In the middle of lecturing one of his children on the importance of following dreams, Lance began to wonder why and when he’d stopped following his. Gathering up a few salvageable shreds of unfinished stories, he began his first novel. He’s written several novels and many shorter works in the years since, and has had twenty or so stories see publication. At any given moment Lance is working on a novel and at least one short story—probably more—most of which fall into the broad buckets of science fiction or fantasy.

Lance can be found lurking on his blog at www.lanceschoberg.com, on Twitter as @WritingDad, and sometimes even on his Facebook author page.

Danielle E. Shipley

Danielle E. Shipley’s first novelettes told the everyday misadventures of wacky kids like herself. . . . Or so she thought. Unbeknownst to them all, half of her characters were actually closeted elves, dwarves, fairies, or some combination thereof. When it all came to light, Danielle did the sensible thing: packed up and moved to Fantasy Land, where daily rent is the low, low price of her heart, soul, blood, sweat, tears, firstborn child, sanity, and words; lots of them. She’s also been known to spend short bursts of time in the real-life Chicago area with the parents who home schooled her and the two little sisters who keep her humble.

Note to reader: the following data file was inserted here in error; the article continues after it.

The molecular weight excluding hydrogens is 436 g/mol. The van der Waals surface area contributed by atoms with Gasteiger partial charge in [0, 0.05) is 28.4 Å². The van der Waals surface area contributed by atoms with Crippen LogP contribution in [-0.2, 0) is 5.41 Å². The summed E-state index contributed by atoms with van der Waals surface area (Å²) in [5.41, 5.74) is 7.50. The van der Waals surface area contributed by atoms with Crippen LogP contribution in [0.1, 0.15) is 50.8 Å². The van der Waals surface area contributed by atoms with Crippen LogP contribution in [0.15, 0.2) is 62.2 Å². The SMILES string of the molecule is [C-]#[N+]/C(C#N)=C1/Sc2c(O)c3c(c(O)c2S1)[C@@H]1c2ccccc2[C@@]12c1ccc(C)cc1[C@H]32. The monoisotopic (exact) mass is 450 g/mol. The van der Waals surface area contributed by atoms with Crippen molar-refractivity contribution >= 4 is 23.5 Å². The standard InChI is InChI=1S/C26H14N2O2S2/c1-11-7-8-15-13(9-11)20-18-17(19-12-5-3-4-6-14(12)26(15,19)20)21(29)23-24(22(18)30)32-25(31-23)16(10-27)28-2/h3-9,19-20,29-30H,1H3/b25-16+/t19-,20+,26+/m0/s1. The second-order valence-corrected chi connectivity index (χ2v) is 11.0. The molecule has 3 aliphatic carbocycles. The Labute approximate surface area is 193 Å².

Danielle blogs at www.EverOnWord.wordpress.com.

A. F. Stewart

A steadfast and proud sci-fi and fantasy geek, A.F. Stewart was born and raised in Nova Scotia, Canada and still calls it home. The youngest in a family of seven children, she always had an overly creative mind and an active imagination. She favours the dark and deadly when writing—her genres of choice being dark fantasy and horror—but she has been known to venture into the light on occasion. As an indie author she’s published novellas and story collections, with a few side trips into poetry and nonfiction. Stewart’s first published work with Xchyler Publishing, “Our Man Fred,” appeared in Mechanized Masterpieces: A Steampunk Anthology (2013).